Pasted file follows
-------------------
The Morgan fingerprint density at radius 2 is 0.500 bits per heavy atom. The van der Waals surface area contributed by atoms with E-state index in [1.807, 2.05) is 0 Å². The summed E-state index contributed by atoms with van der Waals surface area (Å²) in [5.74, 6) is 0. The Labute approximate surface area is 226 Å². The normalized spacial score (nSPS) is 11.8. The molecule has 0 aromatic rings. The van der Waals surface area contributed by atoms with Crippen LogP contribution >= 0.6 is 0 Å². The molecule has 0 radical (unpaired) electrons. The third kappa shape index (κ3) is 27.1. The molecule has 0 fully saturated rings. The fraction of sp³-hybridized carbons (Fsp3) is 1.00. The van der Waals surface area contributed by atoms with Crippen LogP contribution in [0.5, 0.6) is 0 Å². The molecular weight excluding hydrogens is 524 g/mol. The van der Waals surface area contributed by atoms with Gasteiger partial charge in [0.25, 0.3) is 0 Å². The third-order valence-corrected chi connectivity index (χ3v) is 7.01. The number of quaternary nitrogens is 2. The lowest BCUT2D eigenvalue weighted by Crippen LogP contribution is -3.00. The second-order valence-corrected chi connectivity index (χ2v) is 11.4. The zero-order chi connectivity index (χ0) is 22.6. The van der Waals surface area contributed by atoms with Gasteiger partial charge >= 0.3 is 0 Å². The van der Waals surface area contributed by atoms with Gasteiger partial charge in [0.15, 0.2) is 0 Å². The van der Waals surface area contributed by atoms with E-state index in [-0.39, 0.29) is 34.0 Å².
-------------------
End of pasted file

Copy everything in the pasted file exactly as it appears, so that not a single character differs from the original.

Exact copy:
The Morgan fingerprint density at radius 2 is 0.500 bits per heavy atom. The van der Waals surface area contributed by atoms with E-state index in [1.807, 2.05) is 0 Å². The summed E-state index contributed by atoms with van der Waals surface area (Å²) in [5.74, 6) is 0. The Labute approximate surface area is 226 Å². The normalized spacial score (nSPS) is 11.8. The molecule has 0 aromatic rings. The van der Waals surface area contributed by atoms with Crippen LogP contribution >= 0.6 is 0 Å². The molecule has 0 radical (unpaired) electrons. The third kappa shape index (κ3) is 27.1. The molecule has 0 fully saturated rings. The fraction of sp³-hybridized carbons (Fsp3) is 1.00. The van der Waals surface area contributed by atoms with Crippen LogP contribution in [0.5, 0.6) is 0 Å². The molecular weight excluding hydrogens is 524 g/mol. The van der Waals surface area contributed by atoms with Gasteiger partial charge in [0.25, 0.3) is 0 Å². The third-order valence-corrected chi connectivity index (χ3v) is 7.01. The number of quaternary nitrogens is 2. The lowest BCUT2D eigenvalue weighted by Crippen LogP contribution is -3.00. The second-order valence-corrected chi connectivity index (χ2v) is 11.4. The zero-order chi connectivity index (χ0) is 22.6. The van der Waals surface area contributed by atoms with Gasteiger partial charge >= 0.3 is 0 Å². The van der Waals surface area contributed by atoms with Gasteiger partial charge in [0.15, 0.2) is 0 Å². The van der Waals surface area contributed by atoms with E-state index in [-0.39, 0.29) is 34.0 Å².